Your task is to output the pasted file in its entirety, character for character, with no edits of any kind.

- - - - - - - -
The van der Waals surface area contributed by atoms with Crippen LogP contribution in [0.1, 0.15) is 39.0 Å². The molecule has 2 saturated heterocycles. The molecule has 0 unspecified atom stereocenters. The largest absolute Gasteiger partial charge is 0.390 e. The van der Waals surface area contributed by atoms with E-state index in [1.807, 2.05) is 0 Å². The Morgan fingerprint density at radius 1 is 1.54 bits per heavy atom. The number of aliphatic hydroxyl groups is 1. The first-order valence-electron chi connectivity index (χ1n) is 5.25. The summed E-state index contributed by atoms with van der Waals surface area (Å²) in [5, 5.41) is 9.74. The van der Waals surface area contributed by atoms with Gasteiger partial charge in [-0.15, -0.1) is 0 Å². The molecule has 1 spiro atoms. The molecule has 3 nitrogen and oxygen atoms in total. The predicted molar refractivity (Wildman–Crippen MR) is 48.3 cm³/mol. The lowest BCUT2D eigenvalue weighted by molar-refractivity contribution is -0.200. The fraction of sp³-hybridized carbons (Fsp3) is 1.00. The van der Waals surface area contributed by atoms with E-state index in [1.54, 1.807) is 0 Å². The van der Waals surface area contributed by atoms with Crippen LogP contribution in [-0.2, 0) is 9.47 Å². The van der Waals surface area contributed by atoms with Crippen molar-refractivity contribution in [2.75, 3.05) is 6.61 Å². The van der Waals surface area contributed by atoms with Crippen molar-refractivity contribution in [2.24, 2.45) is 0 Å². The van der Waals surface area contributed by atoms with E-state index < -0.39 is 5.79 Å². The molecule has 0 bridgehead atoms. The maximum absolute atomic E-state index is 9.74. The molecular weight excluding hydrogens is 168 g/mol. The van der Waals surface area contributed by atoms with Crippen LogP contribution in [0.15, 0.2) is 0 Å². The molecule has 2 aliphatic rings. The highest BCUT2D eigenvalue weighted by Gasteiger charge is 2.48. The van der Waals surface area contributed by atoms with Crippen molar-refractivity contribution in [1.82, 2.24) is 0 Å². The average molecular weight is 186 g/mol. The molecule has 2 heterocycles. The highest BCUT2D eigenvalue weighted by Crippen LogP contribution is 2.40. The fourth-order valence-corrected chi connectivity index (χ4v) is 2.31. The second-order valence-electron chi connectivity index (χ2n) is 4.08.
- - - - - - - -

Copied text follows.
The van der Waals surface area contributed by atoms with Crippen LogP contribution in [0.1, 0.15) is 39.0 Å². The molecule has 2 saturated heterocycles. The molecule has 0 unspecified atom stereocenters. The largest absolute Gasteiger partial charge is 0.390 e. The van der Waals surface area contributed by atoms with E-state index in [1.807, 2.05) is 0 Å². The Morgan fingerprint density at radius 1 is 1.54 bits per heavy atom. The number of aliphatic hydroxyl groups is 1. The first-order valence-electron chi connectivity index (χ1n) is 5.25. The summed E-state index contributed by atoms with van der Waals surface area (Å²) in [5, 5.41) is 9.74. The van der Waals surface area contributed by atoms with Gasteiger partial charge in [-0.15, -0.1) is 0 Å². The molecule has 1 spiro atoms. The molecule has 3 nitrogen and oxygen atoms in total. The predicted molar refractivity (Wildman–Crippen MR) is 48.3 cm³/mol. The lowest BCUT2D eigenvalue weighted by molar-refractivity contribution is -0.200. The fraction of sp³-hybridized carbons (Fsp3) is 1.00. The van der Waals surface area contributed by atoms with E-state index in [1.54, 1.807) is 0 Å². The van der Waals surface area contributed by atoms with Crippen LogP contribution in [-0.2, 0) is 9.47 Å². The van der Waals surface area contributed by atoms with Crippen molar-refractivity contribution in [2.75, 3.05) is 6.61 Å². The van der Waals surface area contributed by atoms with Crippen molar-refractivity contribution in [2.24, 2.45) is 0 Å². The van der Waals surface area contributed by atoms with E-state index < -0.39 is 5.79 Å². The molecule has 0 bridgehead atoms. The maximum absolute atomic E-state index is 9.74. The molecular weight excluding hydrogens is 168 g/mol. The van der Waals surface area contributed by atoms with Crippen LogP contribution in [0.15, 0.2) is 0 Å². The molecule has 2 aliphatic rings. The highest BCUT2D eigenvalue weighted by Gasteiger charge is 2.48. The van der Waals surface area contributed by atoms with Crippen molar-refractivity contribution in [1.82, 2.24) is 0 Å². The average molecular weight is 186 g/mol. The molecule has 2 heterocycles. The highest BCUT2D eigenvalue weighted by Crippen LogP contribution is 2.40. The fourth-order valence-corrected chi connectivity index (χ4v) is 2.31. The second-order valence-electron chi connectivity index (χ2n) is 4.08.